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Mysterious ‘witches marks’ discovered in ancient cave


The oldest cave art in England was created during the last Ice Age, when our ancient ancestors drew images of birds, mammals and other creatures to describe the world around them. Now, newly discovered images tell an entirely different story – witches’ marks.

Located in Creswell Crags, a limestone gorge that sits between Derbyshire and Nottinghamshire, the carvings were discovered by a pair of “enthusiasts” during a cave tour and were found in “plain sight,” John Charlesworth, Heritage Facilitator and the tour leader at the time of the discovery, said in a statement.

“After 17-years at Creswell Crags it makes me wonder what else it has to surprise us,” Charlesworth said.

In 2016, Historic England, a government-sponsored organization that aims to preserve the country’s historic buildings and monuments, asked members of the public hunt for so-called “witches’ marks” that were carved into old buildings to protect against witchcraft.

Witches’ marks are commonly found in historic churches and houses, the statement added, noting they are “scribed to protect the inhabitants from evil spirits.” Designs may vary, but the most popular design is the double ‘VV’ engravings, which could be a reference to the Virgin Mary, also known as the “Virgin of Virgins.”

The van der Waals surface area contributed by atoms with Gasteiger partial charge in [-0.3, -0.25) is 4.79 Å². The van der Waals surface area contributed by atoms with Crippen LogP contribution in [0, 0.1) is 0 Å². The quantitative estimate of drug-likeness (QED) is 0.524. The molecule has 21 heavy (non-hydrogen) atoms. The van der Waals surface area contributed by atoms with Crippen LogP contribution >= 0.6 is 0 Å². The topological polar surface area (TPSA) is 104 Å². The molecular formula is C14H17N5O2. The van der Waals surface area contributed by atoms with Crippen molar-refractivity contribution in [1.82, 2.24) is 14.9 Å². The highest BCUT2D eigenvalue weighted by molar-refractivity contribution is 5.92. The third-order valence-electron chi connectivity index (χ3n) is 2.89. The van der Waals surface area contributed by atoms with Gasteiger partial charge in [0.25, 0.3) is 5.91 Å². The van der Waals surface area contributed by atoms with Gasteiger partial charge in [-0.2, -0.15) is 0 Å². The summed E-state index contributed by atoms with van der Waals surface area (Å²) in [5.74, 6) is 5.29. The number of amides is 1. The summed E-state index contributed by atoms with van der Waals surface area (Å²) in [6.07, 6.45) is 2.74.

Another widely-scribed mark is PM, perhaps short for “Pace Maria.”

Apotropaic marks, which aim to ward off evil, have been found in medieval houses dating from about 1550 to 1750. They have, for example, been recorded at Shakespeare’s birthplace in Stratford-upon-Avon, as well as in medieval barns, where they were etched into the ancient timber to protect crops.

Other witches marks that have been found include diagonal lines, boxes and mazes, and may well be “a response to a period of unexpected sickness, death or poor crops,” the statement added.

The discovery underlines the importance of Creswell Crags for researchers, professor Ronald Hutton said. “This is a large new area of research for historians and archaeologists, and so adds appreciatively to the importance of the Crags as a world resource,” Hutton said in the statement.

The researchers added that they are not sure when the marks were made or by whom, with those questions likely to be answered as more research is done. Tours of the caves that include the marks will start later this month.

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